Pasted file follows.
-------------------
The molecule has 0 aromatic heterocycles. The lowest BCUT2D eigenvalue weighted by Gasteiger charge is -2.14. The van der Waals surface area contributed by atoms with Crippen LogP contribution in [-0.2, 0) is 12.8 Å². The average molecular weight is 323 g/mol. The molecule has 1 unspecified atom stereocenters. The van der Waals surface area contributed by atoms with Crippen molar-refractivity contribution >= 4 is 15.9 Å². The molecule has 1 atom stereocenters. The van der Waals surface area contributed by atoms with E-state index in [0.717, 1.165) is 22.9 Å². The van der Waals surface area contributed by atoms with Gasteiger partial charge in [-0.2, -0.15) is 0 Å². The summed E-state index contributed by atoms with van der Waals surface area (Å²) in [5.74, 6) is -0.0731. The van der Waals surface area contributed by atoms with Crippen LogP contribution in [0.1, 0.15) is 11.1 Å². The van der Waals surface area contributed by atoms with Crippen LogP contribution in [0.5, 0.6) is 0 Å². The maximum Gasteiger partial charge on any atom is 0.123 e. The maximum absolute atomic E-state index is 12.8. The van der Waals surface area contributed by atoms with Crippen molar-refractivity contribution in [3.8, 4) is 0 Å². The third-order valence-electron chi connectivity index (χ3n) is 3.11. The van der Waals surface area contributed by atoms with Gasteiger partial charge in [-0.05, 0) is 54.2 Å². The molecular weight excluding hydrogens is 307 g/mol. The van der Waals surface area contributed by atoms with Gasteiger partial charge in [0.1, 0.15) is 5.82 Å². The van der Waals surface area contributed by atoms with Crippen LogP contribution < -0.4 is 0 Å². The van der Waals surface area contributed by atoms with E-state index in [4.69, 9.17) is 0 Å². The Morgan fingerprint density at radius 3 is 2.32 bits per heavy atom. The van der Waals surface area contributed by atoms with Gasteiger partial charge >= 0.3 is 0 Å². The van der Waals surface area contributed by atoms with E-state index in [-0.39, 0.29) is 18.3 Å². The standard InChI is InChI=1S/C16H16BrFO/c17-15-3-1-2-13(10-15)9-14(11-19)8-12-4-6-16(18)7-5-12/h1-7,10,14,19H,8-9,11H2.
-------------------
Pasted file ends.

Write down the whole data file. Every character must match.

The molecule has 0 aromatic heterocycles. The lowest BCUT2D eigenvalue weighted by Gasteiger charge is -2.14. The van der Waals surface area contributed by atoms with Crippen LogP contribution in [-0.2, 0) is 12.8 Å². The average molecular weight is 323 g/mol. The molecule has 1 unspecified atom stereocenters. The van der Waals surface area contributed by atoms with Crippen molar-refractivity contribution >= 4 is 15.9 Å². The molecule has 1 atom stereocenters. The van der Waals surface area contributed by atoms with E-state index in [0.717, 1.165) is 22.9 Å². The van der Waals surface area contributed by atoms with Gasteiger partial charge in [-0.2, -0.15) is 0 Å². The summed E-state index contributed by atoms with van der Waals surface area (Å²) in [5.74, 6) is -0.0731. The van der Waals surface area contributed by atoms with Crippen LogP contribution in [0.1, 0.15) is 11.1 Å². The van der Waals surface area contributed by atoms with Crippen LogP contribution in [0.5, 0.6) is 0 Å². The maximum Gasteiger partial charge on any atom is 0.123 e. The maximum absolute atomic E-state index is 12.8. The van der Waals surface area contributed by atoms with Crippen molar-refractivity contribution in [3.8, 4) is 0 Å². The third-order valence-electron chi connectivity index (χ3n) is 3.11. The van der Waals surface area contributed by atoms with Gasteiger partial charge in [-0.05, 0) is 54.2 Å². The molecular weight excluding hydrogens is 307 g/mol. The van der Waals surface area contributed by atoms with Gasteiger partial charge in [0.1, 0.15) is 5.82 Å². The van der Waals surface area contributed by atoms with Crippen LogP contribution < -0.4 is 0 Å². The van der Waals surface area contributed by atoms with E-state index in [4.69, 9.17) is 0 Å². The Morgan fingerprint density at radius 3 is 2.32 bits per heavy atom. The van der Waals surface area contributed by atoms with Gasteiger partial charge >= 0.3 is 0 Å². The van der Waals surface area contributed by atoms with E-state index in [-0.39, 0.29) is 18.3 Å². The standard InChI is InChI=1S/C16H16BrFO/c17-15-3-1-2-13(10-15)9-14(11-19)8-12-4-6-16(18)7-5-12/h1-7,10,14,19H,8-9,11H2.